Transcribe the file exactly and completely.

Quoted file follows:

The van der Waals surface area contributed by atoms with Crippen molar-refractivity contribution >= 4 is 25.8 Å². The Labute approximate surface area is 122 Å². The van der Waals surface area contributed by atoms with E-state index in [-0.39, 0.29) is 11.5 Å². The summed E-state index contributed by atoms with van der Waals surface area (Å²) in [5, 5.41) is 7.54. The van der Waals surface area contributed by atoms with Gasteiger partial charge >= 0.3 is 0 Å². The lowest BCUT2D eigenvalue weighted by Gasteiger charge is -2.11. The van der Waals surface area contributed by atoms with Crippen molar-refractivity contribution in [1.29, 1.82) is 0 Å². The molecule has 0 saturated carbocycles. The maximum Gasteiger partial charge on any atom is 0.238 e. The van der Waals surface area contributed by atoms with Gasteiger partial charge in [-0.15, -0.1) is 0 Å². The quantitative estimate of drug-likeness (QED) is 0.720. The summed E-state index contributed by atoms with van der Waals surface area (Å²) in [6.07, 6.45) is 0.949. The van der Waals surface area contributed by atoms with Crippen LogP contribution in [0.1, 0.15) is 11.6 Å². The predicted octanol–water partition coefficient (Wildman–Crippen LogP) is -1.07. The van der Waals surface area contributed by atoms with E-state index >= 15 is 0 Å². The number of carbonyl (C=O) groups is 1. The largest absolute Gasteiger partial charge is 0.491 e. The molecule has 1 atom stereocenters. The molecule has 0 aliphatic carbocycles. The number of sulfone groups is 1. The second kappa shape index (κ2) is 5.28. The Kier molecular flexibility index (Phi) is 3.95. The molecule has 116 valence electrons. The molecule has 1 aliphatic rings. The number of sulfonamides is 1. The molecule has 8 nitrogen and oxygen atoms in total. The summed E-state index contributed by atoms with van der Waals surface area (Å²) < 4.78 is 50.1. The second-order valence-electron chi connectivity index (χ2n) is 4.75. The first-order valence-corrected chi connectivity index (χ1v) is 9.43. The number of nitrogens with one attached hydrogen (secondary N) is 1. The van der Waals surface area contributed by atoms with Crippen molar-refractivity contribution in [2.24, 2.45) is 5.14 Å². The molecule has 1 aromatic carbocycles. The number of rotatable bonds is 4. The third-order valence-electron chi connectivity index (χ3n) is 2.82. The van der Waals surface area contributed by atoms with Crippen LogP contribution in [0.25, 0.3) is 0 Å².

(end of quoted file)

The van der Waals surface area contributed by atoms with Crippen molar-refractivity contribution >= 4 is 25.8 Å². The Labute approximate surface area is 122 Å². The van der Waals surface area contributed by atoms with E-state index in [-0.39, 0.29) is 11.5 Å². The summed E-state index contributed by atoms with van der Waals surface area (Å²) in [5, 5.41) is 7.54. The van der Waals surface area contributed by atoms with Gasteiger partial charge >= 0.3 is 0 Å². The lowest BCUT2D eigenvalue weighted by Gasteiger charge is -2.11. The van der Waals surface area contributed by atoms with Crippen molar-refractivity contribution in [1.29, 1.82) is 0 Å². The molecule has 0 saturated carbocycles. The maximum Gasteiger partial charge on any atom is 0.238 e. The van der Waals surface area contributed by atoms with Gasteiger partial charge in [-0.15, -0.1) is 0 Å². The quantitative estimate of drug-likeness (QED) is 0.720. The summed E-state index contributed by atoms with van der Waals surface area (Å²) in [6.07, 6.45) is 0.949. The van der Waals surface area contributed by atoms with Crippen LogP contribution in [0.1, 0.15) is 11.6 Å². The predicted octanol–water partition coefficient (Wildman–Crippen LogP) is -1.07. The van der Waals surface area contributed by atoms with E-state index >= 15 is 0 Å². The number of carbonyl (C=O) groups is 1. The largest absolute Gasteiger partial charge is 0.491 e. The molecule has 1 atom stereocenters. The molecule has 0 aliphatic carbocycles. The number of sulfone groups is 1. The second kappa shape index (κ2) is 5.28. The Kier molecular flexibility index (Phi) is 3.95. The molecule has 116 valence electrons. The molecule has 1 aliphatic rings. The number of sulfonamides is 1. The molecule has 8 nitrogen and oxygen atoms in total. The summed E-state index contributed by atoms with van der Waals surface area (Å²) < 4.78 is 50.1. The second-order valence-electron chi connectivity index (χ2n) is 4.75. The first-order valence-corrected chi connectivity index (χ1v) is 9.43. The number of nitrogens with one attached hydrogen (secondary N) is 1. The van der Waals surface area contributed by atoms with Crippen molar-refractivity contribution in [2.24, 2.45) is 5.14 Å². The molecule has 1 aromatic carbocycles. The number of rotatable bonds is 4. The third-order valence-electron chi connectivity index (χ3n) is 2.82. The van der Waals surface area contributed by atoms with Crippen LogP contribution in [0.25, 0.3) is 0 Å².